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Friday, May 22, 2015

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What peace would really mean

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Jean Gerber

I am deep into The Orenda by Joseph Boyden. It’s a powerful and deeply disturbing read – as you’ll find out if you tackle it yourself. But it’s not the violence practised by the tribes at war, or even the racist and morally disfiguring attitude of the “crows” (Jesuits) that strike me. The novel’s overriding theme for me was the inability of each group to realize the intentions of the other.

In alternating chapters, we hear the voices and inner thoughts of Bird (Huron) Snow Falls (Iroquois) and Crow, the Jesuit missionary they call charcoal, sent to convert the “sauvages” (his term.)

Snow Falls is the Iroquois captive of Bird. The two tribes have been bashing at each other for some time. Bird, the Huron leader, tries to understand his captive, while Snow Falls plots his destruction. Neither can perceive the inner thoughts of the other. Crow is obsessed with the souls of the Huron, and even after he learns enough of their language to preach to them, he continues to regard them as subhuman. His goal (happily achieved) is also martyrdom. His character is a construction based on accounts sent back to France by the early Jesuits in New France.

While the First Nations see the “charcoal” as helpful in trade, they never realize that what’s at stake is the priests’ basic intention to convert them – and serve as the first stage in taking control of French North America for the crown (not so godly an intention, that).

Between Jesuits and native there can be no understanding, beliefs and cultures simply cannot meet. It’s irony with a violent and tragic twist. In the end Iroquois defeat Huron, who are driven away from their farming villages, dispersed among other related tribes. For the Jesuit priests in the novel, their end is pretty grim. But we know, living outside the novel, that priests and French settlers – and the English enemy as well – will ultimately be victors. Sickened by diseases and their lands overrun, First Nations will all be worse off.It’s no accident that we’re still dealing with the irony of misapprehensions.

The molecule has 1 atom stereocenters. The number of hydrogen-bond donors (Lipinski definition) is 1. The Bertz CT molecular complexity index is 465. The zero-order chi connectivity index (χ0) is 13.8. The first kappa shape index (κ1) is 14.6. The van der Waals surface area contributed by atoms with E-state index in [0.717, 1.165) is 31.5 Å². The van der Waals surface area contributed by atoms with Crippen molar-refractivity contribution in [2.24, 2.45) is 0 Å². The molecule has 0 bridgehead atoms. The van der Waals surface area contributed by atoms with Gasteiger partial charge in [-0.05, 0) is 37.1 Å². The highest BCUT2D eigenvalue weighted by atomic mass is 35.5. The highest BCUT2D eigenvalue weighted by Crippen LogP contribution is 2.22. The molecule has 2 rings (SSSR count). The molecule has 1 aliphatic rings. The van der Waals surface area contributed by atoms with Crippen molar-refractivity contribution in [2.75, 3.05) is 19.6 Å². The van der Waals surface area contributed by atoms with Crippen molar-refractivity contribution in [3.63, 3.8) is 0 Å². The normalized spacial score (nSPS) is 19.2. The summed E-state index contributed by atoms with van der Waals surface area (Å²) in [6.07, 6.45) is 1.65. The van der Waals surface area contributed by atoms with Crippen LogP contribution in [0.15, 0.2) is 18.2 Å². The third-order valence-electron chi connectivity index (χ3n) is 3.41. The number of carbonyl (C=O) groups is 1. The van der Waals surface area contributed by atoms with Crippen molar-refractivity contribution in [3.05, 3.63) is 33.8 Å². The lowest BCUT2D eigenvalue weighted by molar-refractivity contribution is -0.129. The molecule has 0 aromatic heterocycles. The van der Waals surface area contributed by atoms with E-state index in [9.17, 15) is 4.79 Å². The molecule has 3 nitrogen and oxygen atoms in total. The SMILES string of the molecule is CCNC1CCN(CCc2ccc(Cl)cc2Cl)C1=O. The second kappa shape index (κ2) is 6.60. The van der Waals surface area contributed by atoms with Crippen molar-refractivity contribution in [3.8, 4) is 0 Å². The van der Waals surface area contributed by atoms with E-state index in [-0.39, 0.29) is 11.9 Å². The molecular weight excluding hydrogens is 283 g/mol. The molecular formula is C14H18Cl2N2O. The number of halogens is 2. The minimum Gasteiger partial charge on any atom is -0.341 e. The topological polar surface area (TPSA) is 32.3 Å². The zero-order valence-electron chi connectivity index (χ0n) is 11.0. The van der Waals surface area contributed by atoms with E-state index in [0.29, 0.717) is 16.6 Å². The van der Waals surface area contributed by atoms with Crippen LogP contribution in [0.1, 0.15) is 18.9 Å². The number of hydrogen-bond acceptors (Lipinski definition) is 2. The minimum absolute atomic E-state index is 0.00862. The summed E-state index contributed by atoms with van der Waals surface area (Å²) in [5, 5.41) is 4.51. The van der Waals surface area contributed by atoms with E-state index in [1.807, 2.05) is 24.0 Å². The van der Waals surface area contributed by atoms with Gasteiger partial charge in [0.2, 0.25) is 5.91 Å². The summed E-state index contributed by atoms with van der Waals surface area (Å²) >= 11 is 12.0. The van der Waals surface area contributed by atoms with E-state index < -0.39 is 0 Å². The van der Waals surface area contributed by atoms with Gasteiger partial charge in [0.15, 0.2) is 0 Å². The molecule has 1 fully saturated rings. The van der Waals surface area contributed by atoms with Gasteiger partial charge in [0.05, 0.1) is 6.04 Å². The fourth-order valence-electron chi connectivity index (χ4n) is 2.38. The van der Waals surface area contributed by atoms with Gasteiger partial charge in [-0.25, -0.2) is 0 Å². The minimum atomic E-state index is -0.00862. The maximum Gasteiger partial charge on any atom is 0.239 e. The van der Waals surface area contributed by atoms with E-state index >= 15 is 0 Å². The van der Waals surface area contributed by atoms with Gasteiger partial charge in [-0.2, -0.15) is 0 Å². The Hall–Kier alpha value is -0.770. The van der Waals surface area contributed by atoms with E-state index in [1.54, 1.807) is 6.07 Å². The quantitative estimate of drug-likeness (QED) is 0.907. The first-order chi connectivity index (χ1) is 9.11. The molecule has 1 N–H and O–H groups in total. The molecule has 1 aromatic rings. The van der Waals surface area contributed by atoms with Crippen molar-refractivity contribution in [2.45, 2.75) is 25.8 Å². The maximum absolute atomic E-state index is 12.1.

Fast forward, or backward in this case. While giving an interfaith workshop years ago, my husband and I discussed a number of faith words with a Christian church group. It was amazing to all of us to realize how divergent our understandings were.

Take the word “redemption.” For Jews, redemption is a community event involving all Jews: the final dawn of a messianic age. For Christians, redemption is a personal achievement after an experience of being born again. An actual person, a messiah, will bring the final apocalypse.

Now let’s bring it home. This year has seen new efforts to end the Israeli-Palestinian conflict. Success would seem to hinge on a set of mutual political compromises and baby steps toward that. If only it were so simple.

It was so easy to imagine a Jewish state, a glorious rebuilding of the land, when Jews were stateless and barely recovered from the Holocaust. Battles with the Palestinians, terror attacks and hostility from surrounding Arab states were part of the heroic stance of the new Israeli.

But the real problem? Jew and Palestinian each had a story encapsulated in the word “exile” that pretty much excluded the other. For the new Israel, the word “exile” meant 2,000 years of Jewish Diaspora outside the Land of Israel, followed by hard-won return. There: job’s done, and we’re never going back.

No one else can be in exile, of course.

Except for the Palestinians: to them, exile means living in a current, cruel diaspora caused by the Jews of Israel. Same word, but with such divergent meanings.

So to achieve peace isn’t to engage in a purely political settlement. It’s not just a question of bits of land, payments, who did what to whom, where lines will be drawn, or who gets Jerusalem. If it were simply that, we all know the outline of the compromise. The crux is to untangle a web of internal meanings for each community. It didn’t work for the Huron/Jesuit. Can it work for us?

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